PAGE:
Stainless steel tanks stand like shining beacons at Canal Park in Duluth, signaling continuing growth in the craft beer industry.
A few years ago, Duluth was unquestionably in the midst of a craft beer boom with new breweries popping up all over the place. The last five years have seen breweries founded along the North Shore in Knife River, Two Harbors and Grand Marais.
Having made their debuts, many of those breweries continued to expand in 2016, and industry executives say the future remains bright. Laura Mullen, co-owner at Bent Paddle Brewing Co. in Duluth, said the five-year-old “Surly Bill” continues to have a positive effect on expansion. The bill allowed small Minnesota breweries to sell beer to drink on their premises, opening the door for many more brewpubs to open.
“The Surly Bill really opened the floodgates to have a different model of selling craft beer.,” said Mullen, and she believes the flood is still on.
In 2012, there were only 36 craft breweries in the entire state; now there are more than 100.
“It’s a large bubble. Here in Duluth, we are still only an emerging craft beer market,” Mullen said. Comparing the handful of breweries in the area to the Portland, Ore., market, where are around 80 craft breweries, Mullen said there’s still plenty of room in which to grow.
Bent Paddle spent 2016 settling into their growth, going from just two signature beers in 2012 to having four flagship brews, three seasonals and multiple ever-changing specialties. This past year, Mullen said, has been about stabilizing.
“We definitely hit our stride in 2015. Now we are getting creative,” she said. Count their double-shot double-black brew into that category. It is aged for 10 months in repurposed whiskey barrels and sold in limited bottles with a double-shot of espresso and vanilla added. The brew sells out very quickly.
Able to finally bring on the 250 accounts from their waiting list, for a current total of 1,200, Bent Paddle has been focused on catching up to their popularity. Adding a distribution contract in Superior and supplying retailers in five South Dakota counties has fulfilled part of their original growth plan.
“Now we want to concentrate on being a statewide artisan, and do that by continuing to provide a clean, consistent product,” Mullen said.
Clint MacFarlane, co-owner at Castle Danger Brewery in Two Harbors, also believes there’s plenty of room for growth.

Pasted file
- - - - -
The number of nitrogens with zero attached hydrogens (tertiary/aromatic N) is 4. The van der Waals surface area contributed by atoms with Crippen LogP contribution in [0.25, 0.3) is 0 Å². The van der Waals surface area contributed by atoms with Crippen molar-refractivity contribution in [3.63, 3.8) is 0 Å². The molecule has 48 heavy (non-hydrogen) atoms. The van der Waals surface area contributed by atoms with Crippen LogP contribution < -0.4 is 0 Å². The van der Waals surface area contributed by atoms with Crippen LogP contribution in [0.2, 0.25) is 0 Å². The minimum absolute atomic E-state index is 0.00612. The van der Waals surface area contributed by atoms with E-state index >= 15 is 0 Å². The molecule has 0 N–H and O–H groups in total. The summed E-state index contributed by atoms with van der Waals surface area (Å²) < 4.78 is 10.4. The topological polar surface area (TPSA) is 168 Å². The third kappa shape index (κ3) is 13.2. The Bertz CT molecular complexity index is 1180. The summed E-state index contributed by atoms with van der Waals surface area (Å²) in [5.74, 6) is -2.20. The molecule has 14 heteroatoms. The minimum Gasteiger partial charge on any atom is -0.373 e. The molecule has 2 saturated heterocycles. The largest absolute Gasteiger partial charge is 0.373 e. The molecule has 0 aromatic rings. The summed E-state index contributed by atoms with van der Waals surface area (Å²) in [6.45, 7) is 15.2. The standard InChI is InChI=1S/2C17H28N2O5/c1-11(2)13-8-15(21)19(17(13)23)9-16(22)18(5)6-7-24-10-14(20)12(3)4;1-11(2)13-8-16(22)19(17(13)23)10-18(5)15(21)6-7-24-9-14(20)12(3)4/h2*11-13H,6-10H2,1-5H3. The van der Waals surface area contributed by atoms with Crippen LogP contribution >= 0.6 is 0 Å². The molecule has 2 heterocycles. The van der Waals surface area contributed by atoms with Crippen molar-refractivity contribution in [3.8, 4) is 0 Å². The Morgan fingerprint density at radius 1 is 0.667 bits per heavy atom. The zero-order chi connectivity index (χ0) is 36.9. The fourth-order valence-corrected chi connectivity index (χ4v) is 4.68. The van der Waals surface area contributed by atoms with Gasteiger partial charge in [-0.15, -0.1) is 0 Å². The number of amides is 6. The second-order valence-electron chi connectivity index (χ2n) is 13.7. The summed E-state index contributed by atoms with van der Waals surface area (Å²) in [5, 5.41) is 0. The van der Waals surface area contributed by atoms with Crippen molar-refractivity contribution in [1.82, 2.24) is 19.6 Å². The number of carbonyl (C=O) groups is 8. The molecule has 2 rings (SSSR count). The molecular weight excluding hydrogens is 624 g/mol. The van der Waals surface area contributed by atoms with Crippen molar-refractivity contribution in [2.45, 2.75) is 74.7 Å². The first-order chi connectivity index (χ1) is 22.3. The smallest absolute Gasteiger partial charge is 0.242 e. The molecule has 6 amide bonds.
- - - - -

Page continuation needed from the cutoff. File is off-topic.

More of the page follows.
“It’s been on everyone’s mind lately, but there’s always room for good beer in the market,” he said.
More than doubling their 2016 production from the previous year, the firm added staff and equipment at Castle Danger. Moving from a nano-brewery in their garage to the 2013 construction of a facility with four fermenter tanks, they now have 12 fermenters and continue to grow.
Calling this last year “incredibly busy,” MacFarlane said another expansion is planned for spring, with two more tanks and an 8,400-square-foot packaging facility to be added.
MacFarlane said they knew their business would grow, but they never expected the rapid rate.
“Craft beer is really the only beer segment that is growing. For us, it’s been manageable so far,” he noted.
Stepping out of the immediate Duluth-zone across the harbor to Superior, the Bev-Craft brewery consulting firm took off this year, adding to the layers of beer crafting economics by the addition of their “how to make a brewery” expertise. Company services include guidance on sales and marketing, brand creation, ingredients and recipe development. Headed by Tim Nelson, a heavyweight in the Twin Ports scene of craft brewing and co-founder of Fitger’s Brewhouse, the whole Bev-Craft crew is off the charts with experience in the genre. One of the fold, Dave Hoops, a former Fitger’s brewmaster, is stepping up his game even further. He intends to open a new brewpub in Duluth’s Canal Park. Hoops Brewing is planned to open in Spring, and Hoops plans to stay on at Bev-Craft in his lead consulting role.
Mullen said she easily sees room for Hoops Brewing, and more.
“They are a production brewpub model with only small distribution, where we are trying to grow throughout the region,” she said, adding, “Coop-etition is what we call it. We are competitors, but we share staff, exchange hops. It’s the best culture in the world for opening a business.”
Blacklist Brewery, around since 2012, has announced a move into a new taproom and manufacturing space on Superior Street in Duluth. Expecting an end-of-the-year grand opening, Blacklist has moved to a higher level with its fully remodeled taproom and distribution contract. “Because of the craft beer bubble, there’s lots of change, but it still comes down to brewing an artisan product for the masses,” Mullen said. While she sees plenty of room remaining for newcomers and market expansion, especially in the form of converting the 80 percent of typical commercial beer-drinkers to what she calls a better beverage (“Once you have craft beer you can never go back,”), she concedes a saturation point will be reached.
“Sure, the bubble will burst eventually, but those of us making high-quality craft beer will always rise to the top and survive,” she said.